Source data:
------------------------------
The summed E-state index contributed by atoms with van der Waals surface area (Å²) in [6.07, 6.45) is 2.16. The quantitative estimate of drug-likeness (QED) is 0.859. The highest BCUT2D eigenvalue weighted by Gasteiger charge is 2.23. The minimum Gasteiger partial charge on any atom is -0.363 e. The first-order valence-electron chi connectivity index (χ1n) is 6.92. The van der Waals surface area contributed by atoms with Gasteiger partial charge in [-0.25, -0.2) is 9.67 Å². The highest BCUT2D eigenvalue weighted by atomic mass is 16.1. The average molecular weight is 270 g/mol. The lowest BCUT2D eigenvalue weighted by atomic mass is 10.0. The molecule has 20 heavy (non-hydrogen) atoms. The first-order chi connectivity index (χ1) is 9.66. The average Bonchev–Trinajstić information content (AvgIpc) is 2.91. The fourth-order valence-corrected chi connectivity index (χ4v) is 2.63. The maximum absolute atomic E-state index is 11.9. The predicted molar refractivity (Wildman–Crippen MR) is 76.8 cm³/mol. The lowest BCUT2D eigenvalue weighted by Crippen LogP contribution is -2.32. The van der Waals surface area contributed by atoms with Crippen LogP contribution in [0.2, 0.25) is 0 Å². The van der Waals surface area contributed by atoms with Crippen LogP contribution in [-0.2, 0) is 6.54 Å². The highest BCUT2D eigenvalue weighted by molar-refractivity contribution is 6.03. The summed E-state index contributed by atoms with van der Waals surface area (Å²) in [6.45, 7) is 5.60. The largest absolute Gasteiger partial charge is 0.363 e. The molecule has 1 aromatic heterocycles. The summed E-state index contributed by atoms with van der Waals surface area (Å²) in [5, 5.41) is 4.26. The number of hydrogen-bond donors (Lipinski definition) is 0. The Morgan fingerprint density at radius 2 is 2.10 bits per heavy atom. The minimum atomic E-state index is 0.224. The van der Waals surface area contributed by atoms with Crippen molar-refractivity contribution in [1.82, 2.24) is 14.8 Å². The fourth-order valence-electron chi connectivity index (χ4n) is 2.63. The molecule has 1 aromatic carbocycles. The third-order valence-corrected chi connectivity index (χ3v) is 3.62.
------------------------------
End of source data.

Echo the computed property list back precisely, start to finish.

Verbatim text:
The summed E-state index contributed by atoms with van der Waals surface area (Å²) in [6.07, 6.45) is 2.16. The quantitative estimate of drug-likeness (QED) is 0.859. The highest BCUT2D eigenvalue weighted by Gasteiger charge is 2.23. The minimum Gasteiger partial charge on any atom is -0.363 e. The first-order valence-electron chi connectivity index (χ1n) is 6.92. The van der Waals surface area contributed by atoms with Gasteiger partial charge in [-0.25, -0.2) is 9.67 Å². The highest BCUT2D eigenvalue weighted by atomic mass is 16.1. The average molecular weight is 270 g/mol. The lowest BCUT2D eigenvalue weighted by atomic mass is 10.0. The molecule has 20 heavy (non-hydrogen) atoms. The first-order chi connectivity index (χ1) is 9.66. The average Bonchev–Trinajstić information content (AvgIpc) is 2.91. The fourth-order valence-corrected chi connectivity index (χ4v) is 2.63. The maximum absolute atomic E-state index is 11.9. The predicted molar refractivity (Wildman–Crippen MR) is 76.8 cm³/mol. The lowest BCUT2D eigenvalue weighted by Crippen LogP contribution is -2.32. The van der Waals surface area contributed by atoms with Crippen LogP contribution in [0.2, 0.25) is 0 Å². The van der Waals surface area contributed by atoms with Crippen LogP contribution in [-0.2, 0) is 6.54 Å². The highest BCUT2D eigenvalue weighted by molar-refractivity contribution is 6.03. The summed E-state index contributed by atoms with van der Waals surface area (Å²) in [6.45, 7) is 5.60. The largest absolute Gasteiger partial charge is 0.363 e. The molecule has 1 aromatic heterocycles. The summed E-state index contributed by atoms with van der Waals surface area (Å²) in [5, 5.41) is 4.26. The number of hydrogen-bond donors (Lipinski definition) is 0. The Morgan fingerprint density at radius 2 is 2.10 bits per heavy atom. The minimum atomic E-state index is 0.224. The van der Waals surface area contributed by atoms with Crippen molar-refractivity contribution in [1.82, 2.24) is 14.8 Å². The fourth-order valence-electron chi connectivity index (χ4n) is 2.63. The molecule has 1 aromatic carbocycles. The third-order valence-corrected chi connectivity index (χ3v) is 3.62.